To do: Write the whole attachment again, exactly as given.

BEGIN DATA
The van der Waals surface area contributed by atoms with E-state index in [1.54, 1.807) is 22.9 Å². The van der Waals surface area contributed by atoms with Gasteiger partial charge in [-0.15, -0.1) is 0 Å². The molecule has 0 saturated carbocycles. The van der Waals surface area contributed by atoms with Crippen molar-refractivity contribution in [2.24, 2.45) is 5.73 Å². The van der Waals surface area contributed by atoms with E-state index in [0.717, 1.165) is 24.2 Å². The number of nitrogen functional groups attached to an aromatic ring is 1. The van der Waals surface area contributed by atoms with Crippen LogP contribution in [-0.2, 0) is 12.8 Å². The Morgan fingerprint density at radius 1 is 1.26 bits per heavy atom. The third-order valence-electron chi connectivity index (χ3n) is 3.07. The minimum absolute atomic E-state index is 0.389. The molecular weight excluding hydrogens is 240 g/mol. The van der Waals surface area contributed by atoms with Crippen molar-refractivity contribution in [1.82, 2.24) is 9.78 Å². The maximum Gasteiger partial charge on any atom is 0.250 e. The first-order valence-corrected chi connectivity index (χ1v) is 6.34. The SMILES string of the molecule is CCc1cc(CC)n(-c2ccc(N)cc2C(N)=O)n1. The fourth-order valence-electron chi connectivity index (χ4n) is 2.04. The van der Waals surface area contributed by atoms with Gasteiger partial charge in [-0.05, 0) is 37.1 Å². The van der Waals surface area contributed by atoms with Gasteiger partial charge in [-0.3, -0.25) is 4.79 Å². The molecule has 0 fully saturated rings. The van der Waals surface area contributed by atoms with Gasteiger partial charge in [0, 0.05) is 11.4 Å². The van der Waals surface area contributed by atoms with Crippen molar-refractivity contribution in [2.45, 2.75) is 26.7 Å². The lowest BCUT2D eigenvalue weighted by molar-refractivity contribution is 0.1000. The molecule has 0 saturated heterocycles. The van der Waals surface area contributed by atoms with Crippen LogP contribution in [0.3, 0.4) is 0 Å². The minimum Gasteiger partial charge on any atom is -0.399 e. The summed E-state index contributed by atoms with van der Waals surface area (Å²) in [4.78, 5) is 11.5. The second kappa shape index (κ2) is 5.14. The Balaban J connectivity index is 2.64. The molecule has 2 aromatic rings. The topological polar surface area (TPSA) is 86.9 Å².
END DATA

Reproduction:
The van der Waals surface area contributed by atoms with E-state index in [1.54, 1.807) is 22.9 Å². The van der Waals surface area contributed by atoms with Gasteiger partial charge in [-0.15, -0.1) is 0 Å². The molecule has 0 saturated carbocycles. The van der Waals surface area contributed by atoms with Crippen molar-refractivity contribution in [2.24, 2.45) is 5.73 Å². The van der Waals surface area contributed by atoms with E-state index in [0.717, 1.165) is 24.2 Å². The number of nitrogen functional groups attached to an aromatic ring is 1. The van der Waals surface area contributed by atoms with Crippen LogP contribution in [-0.2, 0) is 12.8 Å². The Morgan fingerprint density at radius 1 is 1.26 bits per heavy atom. The third-order valence-electron chi connectivity index (χ3n) is 3.07. The minimum absolute atomic E-state index is 0.389. The molecular weight excluding hydrogens is 240 g/mol. The van der Waals surface area contributed by atoms with Crippen molar-refractivity contribution in [1.82, 2.24) is 9.78 Å². The maximum Gasteiger partial charge on any atom is 0.250 e. The first-order valence-corrected chi connectivity index (χ1v) is 6.34. The SMILES string of the molecule is CCc1cc(CC)n(-c2ccc(N)cc2C(N)=O)n1. The fourth-order valence-electron chi connectivity index (χ4n) is 2.04. The van der Waals surface area contributed by atoms with Gasteiger partial charge in [-0.05, 0) is 37.1 Å². The van der Waals surface area contributed by atoms with Gasteiger partial charge in [-0.3, -0.25) is 4.79 Å². The molecule has 0 fully saturated rings. The van der Waals surface area contributed by atoms with Gasteiger partial charge in [0, 0.05) is 11.4 Å². The van der Waals surface area contributed by atoms with Crippen molar-refractivity contribution in [2.45, 2.75) is 26.7 Å². The lowest BCUT2D eigenvalue weighted by molar-refractivity contribution is 0.1000. The molecule has 0 saturated heterocycles. The van der Waals surface area contributed by atoms with Crippen LogP contribution in [0.3, 0.4) is 0 Å². The minimum Gasteiger partial charge on any atom is -0.399 e. The summed E-state index contributed by atoms with van der Waals surface area (Å²) in [4.78, 5) is 11.5. The second kappa shape index (κ2) is 5.14. The Balaban J connectivity index is 2.64. The molecule has 2 aromatic rings. The topological polar surface area (TPSA) is 86.9 Å².